- The story opens with Kadence; an injured soldier, dealing drugs to make a few extra bucks, but it quickly becomes clear that he’s not a bad guy. What is it about this situation that reflects in your own life experience?
Nothing really all that personal, the scene is more about situations. Kadence is on the edge of broke and physically broken, but he wants to give his wife the world. The pills they give him are worth real money and they give him a lot, which is partially social commentary too. We have a similar issues today, I was just displaying some reality…
People do what it takes, especially if they’re out of options. Even good people. It’s the symptom of a depressed society and if pills are free and can feed your family, the pill trade will boom. Especially with them pushing excessive pills on people just to keep them quiet, which is rarer, but alluded to in the story too.
- The novella is full of emotional ups and downs. What was the hardest scene for you to write?
Spoilers, but I was wrecked for days afterward. Still have trouble rereading it.
- The names you used for the characters are quite unusual. How did you select them, and do they have any special significance to you?
Again, spoilers, but a few of them do add something to the story. I can say Amias and Opie are both male names for lady characters, I like to do that. Also Kadence is more a lady’s name and just pretty. I like pretty names.
About Tybalt Perdition:
- This novella is Book 0 in the Glass Fate I would almost say it’s set up as the prologue of what’s to come in the rest of the series. Why did you decide to publish it first?
Because it is a prologue. Stuff you learn in chapter one affects the last book and jazz like that. I might not be a planner, but I got a trick or two in store.
- Do you want each book to stand on its own, regardless of which one a reader picks up; or are you trying to build a body of work with connections between each book?
Glass Fate won’t really stand alone, especially in later books. Sorry, you’ll just have to start at the beginning, friends. My cyberpunk stories will. Clearly you should read them all though and everything I write.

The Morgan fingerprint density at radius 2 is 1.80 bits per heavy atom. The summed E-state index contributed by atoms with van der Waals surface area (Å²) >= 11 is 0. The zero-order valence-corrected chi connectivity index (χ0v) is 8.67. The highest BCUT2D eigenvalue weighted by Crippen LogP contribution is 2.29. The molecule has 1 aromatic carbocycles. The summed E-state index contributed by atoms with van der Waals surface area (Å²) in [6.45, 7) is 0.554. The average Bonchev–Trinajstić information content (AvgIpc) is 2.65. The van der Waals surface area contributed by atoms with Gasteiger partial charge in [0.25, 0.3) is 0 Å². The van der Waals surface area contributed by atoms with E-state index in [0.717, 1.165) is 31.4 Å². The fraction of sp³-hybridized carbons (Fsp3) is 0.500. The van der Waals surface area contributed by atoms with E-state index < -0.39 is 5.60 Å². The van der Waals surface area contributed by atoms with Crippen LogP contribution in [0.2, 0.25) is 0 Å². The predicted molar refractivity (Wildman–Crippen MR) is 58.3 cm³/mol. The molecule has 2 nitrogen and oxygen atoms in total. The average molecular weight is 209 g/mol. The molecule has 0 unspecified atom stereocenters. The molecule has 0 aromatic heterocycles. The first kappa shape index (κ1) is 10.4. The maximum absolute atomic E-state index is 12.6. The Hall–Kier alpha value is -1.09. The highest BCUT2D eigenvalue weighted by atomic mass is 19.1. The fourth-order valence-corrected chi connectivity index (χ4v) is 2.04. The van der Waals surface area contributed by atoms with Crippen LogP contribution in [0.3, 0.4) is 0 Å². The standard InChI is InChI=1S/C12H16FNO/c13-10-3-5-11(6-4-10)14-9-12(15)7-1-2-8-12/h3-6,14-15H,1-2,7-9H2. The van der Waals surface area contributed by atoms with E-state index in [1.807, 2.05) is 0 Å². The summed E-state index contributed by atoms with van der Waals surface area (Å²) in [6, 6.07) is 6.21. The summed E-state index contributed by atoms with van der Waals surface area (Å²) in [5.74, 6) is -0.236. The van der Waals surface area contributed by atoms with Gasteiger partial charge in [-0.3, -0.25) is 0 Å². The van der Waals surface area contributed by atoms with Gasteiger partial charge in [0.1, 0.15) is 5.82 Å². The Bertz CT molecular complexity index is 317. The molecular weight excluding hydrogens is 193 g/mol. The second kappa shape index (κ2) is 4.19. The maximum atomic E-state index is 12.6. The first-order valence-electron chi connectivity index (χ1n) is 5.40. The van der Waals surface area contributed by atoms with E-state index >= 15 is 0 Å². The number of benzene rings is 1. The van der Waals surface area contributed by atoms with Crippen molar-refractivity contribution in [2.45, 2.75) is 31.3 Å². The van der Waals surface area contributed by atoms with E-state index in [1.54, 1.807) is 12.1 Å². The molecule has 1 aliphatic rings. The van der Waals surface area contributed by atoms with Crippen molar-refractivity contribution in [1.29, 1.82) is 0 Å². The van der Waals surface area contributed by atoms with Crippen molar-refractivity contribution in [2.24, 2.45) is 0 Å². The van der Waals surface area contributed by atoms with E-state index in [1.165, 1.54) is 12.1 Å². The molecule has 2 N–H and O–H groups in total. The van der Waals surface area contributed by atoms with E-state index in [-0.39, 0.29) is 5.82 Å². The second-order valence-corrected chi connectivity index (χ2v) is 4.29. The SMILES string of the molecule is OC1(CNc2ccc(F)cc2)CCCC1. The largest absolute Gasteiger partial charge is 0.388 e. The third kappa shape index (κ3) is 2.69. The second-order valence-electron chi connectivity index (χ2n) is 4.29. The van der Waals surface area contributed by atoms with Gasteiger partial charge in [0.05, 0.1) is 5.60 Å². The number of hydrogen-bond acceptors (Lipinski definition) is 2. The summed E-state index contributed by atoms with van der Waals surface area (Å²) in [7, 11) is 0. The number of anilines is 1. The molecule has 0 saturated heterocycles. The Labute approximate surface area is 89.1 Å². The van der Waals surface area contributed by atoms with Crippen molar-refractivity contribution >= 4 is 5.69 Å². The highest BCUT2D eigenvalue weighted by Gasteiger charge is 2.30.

- What did you edit out of this book?
A snack scene, Caldyr takes a package of Fig Halleys to bed with her for some quality brooding before bed. Also some jokes about chili dogs and a much longer opening that includes Caldyr going to war against some people. (That last bit is coming later.)
- The Glass Fate series carries a lot of mythology in it. Where did you go for your research, and will you share an interesting fact that you left out of the books with us?
All over. Most of it is just from reading when I was younger. Some is online research. Just read a lot and make your own judgement calls for how deep you want to go. I’d recommend at least two or three sources though, if the original isn’t available/in dead language.
Tyr! He’s my favorite god and he led the Aesir, the Norse gods, before he lost a hand to his own pet Fenrir. Shows up later, but in the original idea he had Safkhet’s place. He’s the bee’s knees.
About Your Future:
- What does literary success look like to you?
When they start paying me in gold bars instead of cash… do they do that? No, lol. Uhm, I seriously think just for me it’s having money to go where I want and to be respected for my writing. I want to travel and write more, so that’s success to me.